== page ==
Seriously, Bush is still the leader of our nation? For some reason, it leaves me with little hope that anyone but McCain will be our president...why? Because, somehow, enough of the US was stupid enough to vote for Bush not once...but twice!

Anyway, the above was a great example of Keith Olbermann's show and if you don't watch it...do so, soon.

8pm EST with reruns at 10pm and 12am

JOB! 工作!

Behold! Ye of little faith! I have crossed the line of financial stagnancy and entered the Hall of Income. Yes, I have a job! Not only that, but I have a job at a movie theater! No, Melissa Muenz is not impressed, she has worked the big screen...but I, I have seen the light [presumably from a projector] and have walked toward it [also, note that it is the good light, not the bad "death" light].

If any of you are in Indiana, come on by the Indiana Theater on Philadelphia Street...popcorn is totally only $1...$4 all you can eat.

Indiana Theater Schedule


黄翔 Select

For the time being, my Chinese class has abandoned our traditional book learning for the deciphering of poetry. Not only that, but we are reading the poetry of 黄翔 (Huang Xiang), a poet who, while living in China, had been imprisoned multiple times for his writings (because he would not promote the Chinese Communist Party in his writings (another example of Chinese oppression)). While in China, he started an underground writers' society, and currently lives in the US in exile. He used to live in Pittsburgh up until, I believe, last year, when he moved to New York. The following are the three poems we are reading in class under the grouping title 我 黄翔 (I Huang Xiang).

Read more about him here: Writing Himself Home: Chinese Poet Honored in Pittsburgh.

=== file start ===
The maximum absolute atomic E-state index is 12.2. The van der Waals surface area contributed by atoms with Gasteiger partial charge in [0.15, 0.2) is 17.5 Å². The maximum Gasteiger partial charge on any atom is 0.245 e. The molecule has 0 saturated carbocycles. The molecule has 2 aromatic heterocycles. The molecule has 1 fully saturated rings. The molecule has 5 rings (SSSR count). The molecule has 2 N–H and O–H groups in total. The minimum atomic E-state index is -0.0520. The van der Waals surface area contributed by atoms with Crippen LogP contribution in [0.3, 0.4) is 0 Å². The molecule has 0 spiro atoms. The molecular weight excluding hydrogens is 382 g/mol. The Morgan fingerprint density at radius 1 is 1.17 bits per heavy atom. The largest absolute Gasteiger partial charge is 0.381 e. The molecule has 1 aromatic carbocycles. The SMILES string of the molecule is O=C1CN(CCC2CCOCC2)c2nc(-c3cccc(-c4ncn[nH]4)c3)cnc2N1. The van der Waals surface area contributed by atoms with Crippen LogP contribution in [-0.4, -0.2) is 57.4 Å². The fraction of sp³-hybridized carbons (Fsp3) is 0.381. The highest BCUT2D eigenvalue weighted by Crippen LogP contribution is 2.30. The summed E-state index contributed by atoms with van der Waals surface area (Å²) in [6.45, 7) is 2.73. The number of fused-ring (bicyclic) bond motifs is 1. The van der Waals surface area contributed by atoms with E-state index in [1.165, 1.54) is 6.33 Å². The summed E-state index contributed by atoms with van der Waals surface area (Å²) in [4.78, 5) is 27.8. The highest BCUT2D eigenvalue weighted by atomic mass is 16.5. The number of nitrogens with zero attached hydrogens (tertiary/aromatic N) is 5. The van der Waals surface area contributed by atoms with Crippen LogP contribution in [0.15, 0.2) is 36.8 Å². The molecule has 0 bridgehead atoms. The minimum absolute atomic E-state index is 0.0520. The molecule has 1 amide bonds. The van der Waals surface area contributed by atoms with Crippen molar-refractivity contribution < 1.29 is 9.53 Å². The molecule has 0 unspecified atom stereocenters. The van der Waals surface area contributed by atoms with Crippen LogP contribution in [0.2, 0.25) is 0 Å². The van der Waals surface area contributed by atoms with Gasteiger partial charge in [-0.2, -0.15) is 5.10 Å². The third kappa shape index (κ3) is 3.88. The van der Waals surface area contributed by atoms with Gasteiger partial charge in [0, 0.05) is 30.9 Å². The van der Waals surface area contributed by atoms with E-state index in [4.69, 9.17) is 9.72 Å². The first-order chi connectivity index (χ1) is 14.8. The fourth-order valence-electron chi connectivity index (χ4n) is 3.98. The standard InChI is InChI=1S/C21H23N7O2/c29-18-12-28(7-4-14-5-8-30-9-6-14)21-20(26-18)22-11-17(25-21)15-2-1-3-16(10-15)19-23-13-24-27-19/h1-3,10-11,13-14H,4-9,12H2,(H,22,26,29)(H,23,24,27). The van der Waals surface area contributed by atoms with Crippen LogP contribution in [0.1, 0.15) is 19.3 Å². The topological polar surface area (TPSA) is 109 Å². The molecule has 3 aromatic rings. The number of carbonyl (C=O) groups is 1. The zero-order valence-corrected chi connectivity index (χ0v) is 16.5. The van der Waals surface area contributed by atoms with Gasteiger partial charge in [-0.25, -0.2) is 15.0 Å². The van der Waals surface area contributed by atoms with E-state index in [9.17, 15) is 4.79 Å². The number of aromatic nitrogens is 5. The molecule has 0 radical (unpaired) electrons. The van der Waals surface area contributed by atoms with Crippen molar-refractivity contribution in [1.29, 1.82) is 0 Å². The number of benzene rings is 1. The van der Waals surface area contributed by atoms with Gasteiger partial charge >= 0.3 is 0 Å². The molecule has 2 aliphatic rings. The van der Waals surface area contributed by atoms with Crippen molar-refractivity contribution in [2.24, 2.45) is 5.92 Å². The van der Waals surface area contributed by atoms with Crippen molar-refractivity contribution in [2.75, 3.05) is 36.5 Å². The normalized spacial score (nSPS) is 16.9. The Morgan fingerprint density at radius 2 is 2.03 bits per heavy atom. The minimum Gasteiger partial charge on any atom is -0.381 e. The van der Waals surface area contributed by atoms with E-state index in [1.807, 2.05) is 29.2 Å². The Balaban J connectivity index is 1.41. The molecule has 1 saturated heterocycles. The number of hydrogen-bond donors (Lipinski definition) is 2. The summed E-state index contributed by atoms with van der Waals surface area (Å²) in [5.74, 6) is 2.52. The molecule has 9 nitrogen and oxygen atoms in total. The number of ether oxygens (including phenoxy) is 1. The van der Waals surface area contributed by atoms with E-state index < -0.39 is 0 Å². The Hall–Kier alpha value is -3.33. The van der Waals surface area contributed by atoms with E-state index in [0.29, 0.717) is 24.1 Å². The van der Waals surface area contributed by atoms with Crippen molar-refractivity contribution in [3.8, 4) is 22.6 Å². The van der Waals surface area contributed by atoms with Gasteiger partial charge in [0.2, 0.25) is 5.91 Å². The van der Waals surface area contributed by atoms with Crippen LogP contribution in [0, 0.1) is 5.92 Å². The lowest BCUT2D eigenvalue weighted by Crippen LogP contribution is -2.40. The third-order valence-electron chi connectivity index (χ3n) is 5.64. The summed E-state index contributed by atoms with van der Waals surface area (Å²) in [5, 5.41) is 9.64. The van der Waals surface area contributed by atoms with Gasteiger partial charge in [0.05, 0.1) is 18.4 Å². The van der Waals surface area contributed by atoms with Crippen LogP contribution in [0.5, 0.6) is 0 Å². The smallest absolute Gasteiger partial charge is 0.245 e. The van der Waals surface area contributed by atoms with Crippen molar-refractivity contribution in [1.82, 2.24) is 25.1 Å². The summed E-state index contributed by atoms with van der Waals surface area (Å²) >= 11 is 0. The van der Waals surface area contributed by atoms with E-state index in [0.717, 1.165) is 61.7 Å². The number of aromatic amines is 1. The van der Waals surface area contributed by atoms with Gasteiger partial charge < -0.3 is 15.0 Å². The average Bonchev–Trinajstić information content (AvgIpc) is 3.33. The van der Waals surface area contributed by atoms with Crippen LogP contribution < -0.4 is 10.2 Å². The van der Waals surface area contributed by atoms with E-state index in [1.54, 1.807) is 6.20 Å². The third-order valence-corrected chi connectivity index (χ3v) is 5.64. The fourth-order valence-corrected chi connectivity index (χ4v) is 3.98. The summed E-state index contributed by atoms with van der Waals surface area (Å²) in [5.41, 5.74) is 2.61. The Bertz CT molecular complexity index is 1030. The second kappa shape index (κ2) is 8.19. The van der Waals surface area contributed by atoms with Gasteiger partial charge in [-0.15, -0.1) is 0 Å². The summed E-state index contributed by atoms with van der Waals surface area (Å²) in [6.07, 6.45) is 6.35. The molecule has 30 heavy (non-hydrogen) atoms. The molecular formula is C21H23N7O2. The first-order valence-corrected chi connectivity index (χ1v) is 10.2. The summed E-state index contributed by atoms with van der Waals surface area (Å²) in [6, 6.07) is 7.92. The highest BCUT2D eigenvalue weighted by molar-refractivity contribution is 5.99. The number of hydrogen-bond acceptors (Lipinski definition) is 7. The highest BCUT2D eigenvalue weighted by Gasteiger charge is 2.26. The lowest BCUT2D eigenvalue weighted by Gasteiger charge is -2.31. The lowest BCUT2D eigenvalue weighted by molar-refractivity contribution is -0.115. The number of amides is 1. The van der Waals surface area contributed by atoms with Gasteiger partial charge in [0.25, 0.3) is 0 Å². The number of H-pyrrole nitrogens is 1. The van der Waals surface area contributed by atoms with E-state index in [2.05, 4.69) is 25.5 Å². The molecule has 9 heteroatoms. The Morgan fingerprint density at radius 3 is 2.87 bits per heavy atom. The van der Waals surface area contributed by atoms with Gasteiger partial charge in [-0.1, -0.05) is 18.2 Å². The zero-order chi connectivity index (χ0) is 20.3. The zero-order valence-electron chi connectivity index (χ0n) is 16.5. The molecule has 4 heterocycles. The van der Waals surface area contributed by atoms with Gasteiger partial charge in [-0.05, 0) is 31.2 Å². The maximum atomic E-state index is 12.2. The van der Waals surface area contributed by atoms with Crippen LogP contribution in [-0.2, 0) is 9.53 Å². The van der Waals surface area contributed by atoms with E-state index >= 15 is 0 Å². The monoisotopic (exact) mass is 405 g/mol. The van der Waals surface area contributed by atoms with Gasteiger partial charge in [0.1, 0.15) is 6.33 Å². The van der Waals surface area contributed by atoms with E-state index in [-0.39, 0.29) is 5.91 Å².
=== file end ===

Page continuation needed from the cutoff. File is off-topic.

我是我 我是我的死亡的訃告


I will attempt to translate them here:

I am the single shout
Encircled by the rage of months past

I am the crushed diamond
Within every piece a sun

I am me, I am my own obituary
I will redeem myself in death

11 October 1978
Unveiling the wall of Democracy

The Forbidden Kingdom (功夫之王)

I know, I know...I just made a post about the possible horrors that could emanate from the screens playing the new Speed Racer movie, but there is a whole new movie I am concerned about: The Forbidden Kingdom. Have you heard of it? It starts Jet Li (李連杰) and Jackie Chan (成龍)...yes, you read correctly, Jet li and Jackie Chan. I am pretty sure the action will be great, but the one thing that bugs me is the movie is going to be in English.

Many of you will be ecstatic because you won't have to read subtitles, but this will more-than-likely be painful for me. Simply, it won't be realistic. Yes, it is true, a lot of movies aren't realistic, but you want me to feel like the movie takes place in some ancient Chinese "forbidden kingdom"...and everyone is speaking English!?!? I don't know...check out the preview and decide for yourself.